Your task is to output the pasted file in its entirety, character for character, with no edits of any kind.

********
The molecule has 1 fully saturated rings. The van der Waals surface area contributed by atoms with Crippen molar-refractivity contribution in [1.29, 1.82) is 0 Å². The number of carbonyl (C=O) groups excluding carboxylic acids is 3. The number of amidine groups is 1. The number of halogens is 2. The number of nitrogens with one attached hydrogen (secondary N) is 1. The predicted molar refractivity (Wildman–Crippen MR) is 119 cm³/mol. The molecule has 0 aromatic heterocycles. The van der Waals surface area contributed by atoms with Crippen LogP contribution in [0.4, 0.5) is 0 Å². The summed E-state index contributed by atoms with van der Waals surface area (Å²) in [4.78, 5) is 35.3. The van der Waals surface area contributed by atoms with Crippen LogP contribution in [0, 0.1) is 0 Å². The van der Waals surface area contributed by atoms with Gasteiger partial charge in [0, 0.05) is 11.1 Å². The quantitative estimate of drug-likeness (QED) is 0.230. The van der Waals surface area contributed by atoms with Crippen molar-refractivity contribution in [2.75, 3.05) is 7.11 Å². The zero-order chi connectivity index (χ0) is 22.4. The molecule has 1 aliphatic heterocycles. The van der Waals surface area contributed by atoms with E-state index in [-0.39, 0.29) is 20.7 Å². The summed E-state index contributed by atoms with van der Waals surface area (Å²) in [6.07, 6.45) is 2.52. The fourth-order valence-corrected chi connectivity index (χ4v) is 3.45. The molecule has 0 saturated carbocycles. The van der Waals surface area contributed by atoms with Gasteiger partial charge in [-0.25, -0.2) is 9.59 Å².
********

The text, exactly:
The molecule has 1 fully saturated rings. The van der Waals surface area contributed by atoms with Crippen molar-refractivity contribution in [1.29, 1.82) is 0 Å². The number of carbonyl (C=O) groups excluding carboxylic acids is 3. The number of amidine groups is 1. The number of halogens is 2. The number of nitrogens with one attached hydrogen (secondary N) is 1. The predicted molar refractivity (Wildman–Crippen MR) is 119 cm³/mol. The molecule has 0 aromatic heterocycles. The van der Waals surface area contributed by atoms with Crippen LogP contribution in [0.4, 0.5) is 0 Å². The summed E-state index contributed by atoms with van der Waals surface area (Å²) in [4.78, 5) is 35.3. The van der Waals surface area contributed by atoms with Crippen LogP contribution in [0, 0.1) is 0 Å². The van der Waals surface area contributed by atoms with Gasteiger partial charge in [0, 0.05) is 11.1 Å². The quantitative estimate of drug-likeness (QED) is 0.230. The van der Waals surface area contributed by atoms with Crippen molar-refractivity contribution in [2.75, 3.05) is 7.11 Å². The zero-order chi connectivity index (χ0) is 22.4. The molecule has 1 aliphatic heterocycles. The van der Waals surface area contributed by atoms with E-state index in [-0.39, 0.29) is 20.7 Å². The summed E-state index contributed by atoms with van der Waals surface area (Å²) in [6.07, 6.45) is 2.52. The fourth-order valence-corrected chi connectivity index (χ4v) is 3.45. The molecule has 0 saturated carbocycles. The van der Waals surface area contributed by atoms with Gasteiger partial charge in [-0.25, -0.2) is 9.59 Å².